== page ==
Ford CEO: We would rival Tesla right now if we were producing enough electric vehicles

by 9SIX

Ford CEO Jim Farley made an interesting comment that highlighted just how the perception of Tesla has massively shifted in the automotive industry over the last few years. It was just a few years ago that the consensus about Tesla amongst leaders at legacy automakers was that the company is great at making a few expensive electric vehicles and it is going to stay that way.

Not a lot of people believed that Tesla could become a major automaker and achieve an annualized production rate of over one million vehicles, but that’s exactly what it achieved last quarter.

Now no one is better at producing electric vehicles in volume than Tesla, and it’s the traditional automakers who are trying to catch up.

This has become even more evident in the last year with the serious supply chain issues affecting the auto industry.

Tesla was able to grow significantly while most automakers struggled.

GM delivered only a couple of BEVs last quarter while Ford just had to shut down production lines for its Mustang Mach E, its only consumer all-electric vehicle right now, due to supply chain issues.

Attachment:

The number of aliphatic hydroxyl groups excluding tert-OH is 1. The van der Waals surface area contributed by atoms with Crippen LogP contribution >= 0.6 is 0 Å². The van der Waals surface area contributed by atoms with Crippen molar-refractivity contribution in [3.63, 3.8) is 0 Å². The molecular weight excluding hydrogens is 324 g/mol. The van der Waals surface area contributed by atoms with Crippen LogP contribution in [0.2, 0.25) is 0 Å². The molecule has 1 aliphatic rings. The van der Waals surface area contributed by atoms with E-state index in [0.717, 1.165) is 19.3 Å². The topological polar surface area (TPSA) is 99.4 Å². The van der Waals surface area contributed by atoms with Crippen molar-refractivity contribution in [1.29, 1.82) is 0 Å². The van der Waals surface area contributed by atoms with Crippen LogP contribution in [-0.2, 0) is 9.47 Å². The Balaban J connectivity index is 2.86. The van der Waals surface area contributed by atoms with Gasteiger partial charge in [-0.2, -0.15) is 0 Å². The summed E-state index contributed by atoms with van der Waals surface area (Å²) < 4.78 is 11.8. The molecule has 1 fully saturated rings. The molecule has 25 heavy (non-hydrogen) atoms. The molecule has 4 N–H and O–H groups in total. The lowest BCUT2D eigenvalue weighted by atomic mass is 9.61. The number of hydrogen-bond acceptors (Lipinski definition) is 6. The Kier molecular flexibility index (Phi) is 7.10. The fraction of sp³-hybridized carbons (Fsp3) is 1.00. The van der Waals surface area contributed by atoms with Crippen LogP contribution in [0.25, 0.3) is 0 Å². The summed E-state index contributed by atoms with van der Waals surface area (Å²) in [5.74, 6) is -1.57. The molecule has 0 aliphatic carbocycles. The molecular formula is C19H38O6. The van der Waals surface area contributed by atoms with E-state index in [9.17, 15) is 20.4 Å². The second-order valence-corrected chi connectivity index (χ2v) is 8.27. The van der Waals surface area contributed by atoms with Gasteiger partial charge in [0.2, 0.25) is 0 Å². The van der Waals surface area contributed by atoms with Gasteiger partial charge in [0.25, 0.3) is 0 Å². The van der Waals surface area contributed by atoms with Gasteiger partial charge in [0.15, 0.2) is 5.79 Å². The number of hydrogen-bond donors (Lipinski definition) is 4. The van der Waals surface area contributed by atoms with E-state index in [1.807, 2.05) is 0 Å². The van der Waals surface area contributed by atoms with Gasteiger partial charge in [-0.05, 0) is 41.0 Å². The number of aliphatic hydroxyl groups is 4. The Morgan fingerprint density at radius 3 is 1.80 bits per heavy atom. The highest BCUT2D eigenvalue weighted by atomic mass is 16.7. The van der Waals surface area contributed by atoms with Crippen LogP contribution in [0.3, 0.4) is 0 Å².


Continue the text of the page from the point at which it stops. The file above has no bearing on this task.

But Ford is still confident in its goal to quickly ramp up BEV production to 600,000 units by the end of next year.

During its Q4 earnings report, CEO Jim Farley made an interesting statement that highlighted Tesla’s lead in BEV manufacturing:

“This is in addition to our battery sourcing in China and Europe. We are well on our way to achieve at least a 40% mix of BEVs by 2030, with strong margins and equal to our higher market share in the key high-profit, high-volume segments we compete. For example, the F-150 Lightning, if we had full production today to meet our current demand, we would rival the Model Y as the leading BEV nameplate in the U.S. market.”

The CEO says that if Ford was able to produce as many F-150 Lightning pickups as Tesla is producing Model Ys, it would be able to sell as many.

This is in contrast to a few years ago when legacy automakers didn’t believe in demand for electric vehicles and didn’t think that the issue would actually be the ability to manufacture them in high enough volume.

Source: electrek

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